The Association of Play Industries (API) recently launched its Equal Play campaign based on new research which showed that access to public play spaces in the UK is unfair and unequal. A Freedom of Information survey revealed that some UK regions have almost five times the free-to-access play provision of others.  Given the enormous variation in play provision across the UK, the API has been inundated with requests for local data. In response to these queries, we are sharing maps outlining the state of play in each of the UK nations.

API Chair, Mark Hardy says:

The average number of children per playground in Northern Ireland is 447. However, a more detailed look at the data reveals as much inequity in play provision in NI as anywhere else in the UK.

“The data shows that children who live in the most densely populated areas in Northern Ireland have the worst access to outdoor play spaces.  It is precisely these children who are the most likely to have limited or no private outdoor space in which to play and who need public, community playgrounds the most.

“This postcode lottery in access to outdoor play in Northern Ireland will have significant ramifications for the children there. Evidence for the crucial role that outdoor play has in children’s development and on their mental and physical health is overwhelming.  Children who cannot regularly and frequently play outside are at a severe disadvantage.

“There is an urgent need for investment in play and in children’s welfare. We are urging the Department for Levelling Up, Housing & Communities to deliver ring-fenced funding for play, to enable local authorities to provide every child in the UK with a safe, local and high-quality playground nearby.”

Jacqueline O’Loughlin, Chief Executive of PlayBoard NI says:

“As we emerge from the impacts of the Covid-19 pandemic, access to high quality outdoor play spaces that meet the needs of a variety of ages has never been so important.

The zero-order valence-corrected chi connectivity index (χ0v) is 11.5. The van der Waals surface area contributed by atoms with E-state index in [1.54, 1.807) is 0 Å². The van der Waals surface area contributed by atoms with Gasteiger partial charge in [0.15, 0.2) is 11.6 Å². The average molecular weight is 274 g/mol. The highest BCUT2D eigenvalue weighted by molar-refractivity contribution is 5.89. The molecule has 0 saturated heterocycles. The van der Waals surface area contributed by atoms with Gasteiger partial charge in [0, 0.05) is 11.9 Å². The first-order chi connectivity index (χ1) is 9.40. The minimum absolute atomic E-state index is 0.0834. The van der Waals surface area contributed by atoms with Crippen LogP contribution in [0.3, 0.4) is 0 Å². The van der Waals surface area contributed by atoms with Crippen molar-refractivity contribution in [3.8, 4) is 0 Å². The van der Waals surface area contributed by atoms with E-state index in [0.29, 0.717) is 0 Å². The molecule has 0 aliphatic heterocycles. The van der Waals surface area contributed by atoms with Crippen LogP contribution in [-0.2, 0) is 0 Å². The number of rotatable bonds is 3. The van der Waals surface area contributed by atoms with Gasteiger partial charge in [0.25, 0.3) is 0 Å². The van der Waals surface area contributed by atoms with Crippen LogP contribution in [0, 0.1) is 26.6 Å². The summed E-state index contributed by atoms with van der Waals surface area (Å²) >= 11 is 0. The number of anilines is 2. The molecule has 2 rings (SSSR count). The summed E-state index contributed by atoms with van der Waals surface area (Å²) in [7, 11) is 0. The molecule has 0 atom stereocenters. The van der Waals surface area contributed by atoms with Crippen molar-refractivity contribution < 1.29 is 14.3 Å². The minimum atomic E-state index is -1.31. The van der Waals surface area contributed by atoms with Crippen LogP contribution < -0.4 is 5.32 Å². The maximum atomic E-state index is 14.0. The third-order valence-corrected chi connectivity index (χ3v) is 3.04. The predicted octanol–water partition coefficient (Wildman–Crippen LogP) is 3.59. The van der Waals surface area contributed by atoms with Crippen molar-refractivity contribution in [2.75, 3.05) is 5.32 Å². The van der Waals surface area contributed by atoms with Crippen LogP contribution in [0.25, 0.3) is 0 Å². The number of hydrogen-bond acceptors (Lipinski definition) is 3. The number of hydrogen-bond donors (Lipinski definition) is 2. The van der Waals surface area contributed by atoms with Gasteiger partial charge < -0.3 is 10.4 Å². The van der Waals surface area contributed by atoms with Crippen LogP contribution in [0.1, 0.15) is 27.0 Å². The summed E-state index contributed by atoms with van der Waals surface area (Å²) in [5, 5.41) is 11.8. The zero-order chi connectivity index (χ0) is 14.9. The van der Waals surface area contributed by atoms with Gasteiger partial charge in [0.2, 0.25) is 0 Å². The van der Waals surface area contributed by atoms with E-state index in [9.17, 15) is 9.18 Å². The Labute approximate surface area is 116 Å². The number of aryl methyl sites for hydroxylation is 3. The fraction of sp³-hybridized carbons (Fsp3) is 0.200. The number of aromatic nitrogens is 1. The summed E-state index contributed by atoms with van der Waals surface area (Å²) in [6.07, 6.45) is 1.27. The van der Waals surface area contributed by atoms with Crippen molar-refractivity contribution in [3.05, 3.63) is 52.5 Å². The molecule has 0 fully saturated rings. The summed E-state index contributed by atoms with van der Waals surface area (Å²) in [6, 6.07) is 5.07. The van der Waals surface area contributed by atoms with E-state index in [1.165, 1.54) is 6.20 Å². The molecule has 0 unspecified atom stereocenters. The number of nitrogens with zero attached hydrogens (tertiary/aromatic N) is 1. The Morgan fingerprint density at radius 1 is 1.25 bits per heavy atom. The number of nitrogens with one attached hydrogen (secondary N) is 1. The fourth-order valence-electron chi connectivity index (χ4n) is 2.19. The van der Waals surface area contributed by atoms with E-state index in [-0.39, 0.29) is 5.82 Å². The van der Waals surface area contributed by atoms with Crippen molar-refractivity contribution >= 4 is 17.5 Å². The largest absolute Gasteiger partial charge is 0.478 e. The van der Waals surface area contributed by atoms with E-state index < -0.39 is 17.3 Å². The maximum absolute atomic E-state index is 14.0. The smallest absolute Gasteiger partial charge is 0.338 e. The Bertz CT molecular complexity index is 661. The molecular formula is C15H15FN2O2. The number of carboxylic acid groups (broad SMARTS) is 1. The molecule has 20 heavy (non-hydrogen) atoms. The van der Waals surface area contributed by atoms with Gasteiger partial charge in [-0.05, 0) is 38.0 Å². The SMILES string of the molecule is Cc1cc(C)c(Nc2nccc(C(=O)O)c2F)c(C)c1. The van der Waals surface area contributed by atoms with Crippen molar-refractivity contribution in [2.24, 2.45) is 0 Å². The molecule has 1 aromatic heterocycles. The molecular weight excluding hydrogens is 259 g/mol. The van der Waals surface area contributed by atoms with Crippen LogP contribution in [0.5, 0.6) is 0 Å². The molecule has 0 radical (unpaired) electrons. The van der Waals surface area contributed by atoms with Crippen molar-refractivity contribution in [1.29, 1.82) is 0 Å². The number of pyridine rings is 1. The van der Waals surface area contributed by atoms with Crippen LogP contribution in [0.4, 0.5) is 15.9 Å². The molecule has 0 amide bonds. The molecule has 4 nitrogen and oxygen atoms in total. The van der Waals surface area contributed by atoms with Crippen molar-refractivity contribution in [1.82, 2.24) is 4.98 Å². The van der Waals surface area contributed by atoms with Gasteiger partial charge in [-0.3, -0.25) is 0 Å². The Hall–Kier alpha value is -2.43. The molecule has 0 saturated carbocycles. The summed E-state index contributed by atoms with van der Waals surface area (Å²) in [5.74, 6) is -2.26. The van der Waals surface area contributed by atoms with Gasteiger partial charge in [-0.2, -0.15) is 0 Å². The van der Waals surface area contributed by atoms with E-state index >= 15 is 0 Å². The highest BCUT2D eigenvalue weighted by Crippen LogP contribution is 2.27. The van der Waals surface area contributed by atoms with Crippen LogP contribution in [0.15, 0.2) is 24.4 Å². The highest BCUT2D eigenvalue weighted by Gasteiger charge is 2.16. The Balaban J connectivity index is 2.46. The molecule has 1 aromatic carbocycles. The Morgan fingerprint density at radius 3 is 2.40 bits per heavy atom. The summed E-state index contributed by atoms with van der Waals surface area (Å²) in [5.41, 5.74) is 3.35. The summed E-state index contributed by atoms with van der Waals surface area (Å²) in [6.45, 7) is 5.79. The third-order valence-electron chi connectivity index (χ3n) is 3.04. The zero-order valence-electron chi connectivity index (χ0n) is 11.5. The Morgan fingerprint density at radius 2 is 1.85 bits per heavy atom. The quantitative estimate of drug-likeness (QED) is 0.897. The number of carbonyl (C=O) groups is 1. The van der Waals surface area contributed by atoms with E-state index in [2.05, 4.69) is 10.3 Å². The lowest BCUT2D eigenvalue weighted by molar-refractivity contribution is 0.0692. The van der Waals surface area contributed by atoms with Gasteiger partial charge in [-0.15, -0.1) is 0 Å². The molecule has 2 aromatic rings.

“Councils across Northern Ireland have a key role in ensuring that children and young people have access to play, and over recent years a number of councils, with the support of PlayBoard, have invested significant strategic capital funds aimed at enhancing access to play.  Whilst progress has been made, this research undertaken by the API indicates that further work is required, and PlayBoard look forward to working with both the API and colleagues in local government to enhance access to play for all children and young people”.



Background Information:
The Association of Play Industries (API) carried out FOI requests in 2017 and 2018 that highlighted an alarming decline in the number of playgrounds and in the amount spent by Local Authorities on play provision: Nowhere To Play Campaign

An updated API FOI survey was commissioned to find out how many play areas exist and what Local Authorities’ plans are for 2020 and 2021. The results show that the number of play areas is no longer reducing and that the decline seems to have ‘bottomed out’.  However, the data clearly shows that it is a postcode lottery as to the number and quality of play areas children have access to in their local area.

A 2019 API survey of over 1100 parents showed that the vast majority of parents say that playgrounds are vital in getting children outdoors and active again.  9 out of 10 parents who were not close to a playground said that having access would make their child play outside more. Play Must Stay Campaign

In 2019, the API released A Movement for Movement showing, for the first time, a strong link between recreational screen time and children’s inactivity.

Notes to Editors:
The Association of Play Industries (API)  is the lead trade body within the play sector and campaigns at the highest levels for policy recognition for play. Its members are leading manufacturers, installers, designers and distributors of both outdoor and indoor play equipment and safety surfacing. Founded in 1984, the API represents 85% of the play industry.

The API operates under the umbrella of the Federation of Sports and Play Associations (FSPA), the national trade body responsible for representing Sports and Play Associations in the UK’s sport and play industries.

Media Contact
Mary Lubrano, Head of Communications.  For further information contact Mary on e: [email protected]  m: 07999 550452